General Dynamics awarded $144m

The US Marine Corps Systems Command has awarded General Dynamics Land Systems a $144m contract modification to continue the System Development and Demonstration phase of the Expeditionary Fighting Vehicle program.


The US Marine Corps Systems Command has awarded General Dynamics Land Systems a $144m contract modification to continue the System Development and Demonstration (SDD) phase of the Expeditionary Fighting Vehicle (EFV) program. The contract funds the Design for Reliability (DFR) effort through to September 2008.



The EFV Mission Essential Functions (MEFs) of land and water high speed manoeuvre, firepower lethality, communication systems, and the ability to carry a reinforced infantry squad and armour protection have been met and validated. Achieving reliability is the only remaining performance parameter before low rate production can begin, which is projected for 2011.



Work will be performed with in Woodbridge, Virginia; Indianapolis, Indiana; Sterling Heights, Michigan; and Friedrichshafen, Germany.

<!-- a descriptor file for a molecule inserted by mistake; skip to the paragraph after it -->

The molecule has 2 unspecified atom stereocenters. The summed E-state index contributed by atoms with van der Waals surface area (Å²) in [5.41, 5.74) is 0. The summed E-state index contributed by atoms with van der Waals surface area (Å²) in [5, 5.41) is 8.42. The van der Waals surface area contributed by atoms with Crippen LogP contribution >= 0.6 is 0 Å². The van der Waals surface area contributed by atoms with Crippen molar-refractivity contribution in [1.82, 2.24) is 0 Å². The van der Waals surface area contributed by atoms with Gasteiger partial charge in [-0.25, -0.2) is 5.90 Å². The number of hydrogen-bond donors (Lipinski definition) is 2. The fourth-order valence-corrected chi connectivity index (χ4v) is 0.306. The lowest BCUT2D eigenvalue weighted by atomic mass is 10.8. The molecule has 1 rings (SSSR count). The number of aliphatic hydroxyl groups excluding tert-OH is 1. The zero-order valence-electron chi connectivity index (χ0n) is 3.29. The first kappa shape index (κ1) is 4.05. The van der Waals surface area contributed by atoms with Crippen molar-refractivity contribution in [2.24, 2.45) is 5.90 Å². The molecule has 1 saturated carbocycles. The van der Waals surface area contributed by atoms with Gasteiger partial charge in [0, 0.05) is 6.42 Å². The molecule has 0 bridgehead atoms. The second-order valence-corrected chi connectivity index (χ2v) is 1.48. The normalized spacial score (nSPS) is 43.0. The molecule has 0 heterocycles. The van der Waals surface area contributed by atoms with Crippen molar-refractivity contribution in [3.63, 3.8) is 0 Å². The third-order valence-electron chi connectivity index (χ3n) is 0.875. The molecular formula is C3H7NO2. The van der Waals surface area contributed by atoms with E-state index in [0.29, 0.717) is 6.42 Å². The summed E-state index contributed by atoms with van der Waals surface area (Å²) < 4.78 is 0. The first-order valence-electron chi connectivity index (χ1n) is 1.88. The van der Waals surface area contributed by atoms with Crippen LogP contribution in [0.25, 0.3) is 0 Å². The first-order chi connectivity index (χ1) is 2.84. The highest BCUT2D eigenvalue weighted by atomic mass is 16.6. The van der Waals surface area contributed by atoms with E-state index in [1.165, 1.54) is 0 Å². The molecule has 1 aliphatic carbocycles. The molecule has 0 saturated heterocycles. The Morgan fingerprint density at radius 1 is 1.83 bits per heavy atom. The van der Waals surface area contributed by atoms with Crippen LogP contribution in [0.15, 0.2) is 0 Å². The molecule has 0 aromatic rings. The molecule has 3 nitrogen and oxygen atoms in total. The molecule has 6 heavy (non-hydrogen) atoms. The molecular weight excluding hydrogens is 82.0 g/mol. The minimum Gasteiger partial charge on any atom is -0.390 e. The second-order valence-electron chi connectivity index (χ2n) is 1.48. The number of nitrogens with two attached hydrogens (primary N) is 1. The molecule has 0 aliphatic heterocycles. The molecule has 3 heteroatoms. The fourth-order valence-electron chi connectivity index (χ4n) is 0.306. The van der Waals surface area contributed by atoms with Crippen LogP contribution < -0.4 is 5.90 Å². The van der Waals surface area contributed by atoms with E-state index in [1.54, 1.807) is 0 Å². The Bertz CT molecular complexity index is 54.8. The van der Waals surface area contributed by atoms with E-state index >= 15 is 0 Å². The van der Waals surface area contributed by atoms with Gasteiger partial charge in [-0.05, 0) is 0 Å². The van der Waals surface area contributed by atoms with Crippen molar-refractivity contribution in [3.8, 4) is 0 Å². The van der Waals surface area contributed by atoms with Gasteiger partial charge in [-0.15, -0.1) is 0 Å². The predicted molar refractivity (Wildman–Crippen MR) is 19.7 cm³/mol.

The EFV is an amphibious assault vehicle with a design that provides the Marines with a transformational leap in technology and capability resulting in dramatically improved land and sea performance.



Once deployed, the EFV will help the Marines sustain inland combat operations by maximizing tactical surprise; minimizing vulnerability on land; providing improved firepower, lethality, and survivability; and providing on-the-move command, control, communication and computer intelligence (C4I) capabilities.



On land, the EFV will manoeuvre and fight as an integrated part of the joint services ground combat force. The vehicle is capable of speeds up to 45mph, allowing it to complement the Abrams main battle tank during offensive manoeuvres to inland objectives. The EFV’s land mobility and communications capabilities are expected to provide Marines with the ability to exploit enemy force vulnerabilities.


Off shore, the EFV can launch forces from 20 to 25 nautical miles at sea, carrying its crew of three and 17 combat-ready Marines to shore at speeds in excess of 20 knots, three times faster than the current AAVP7-A1.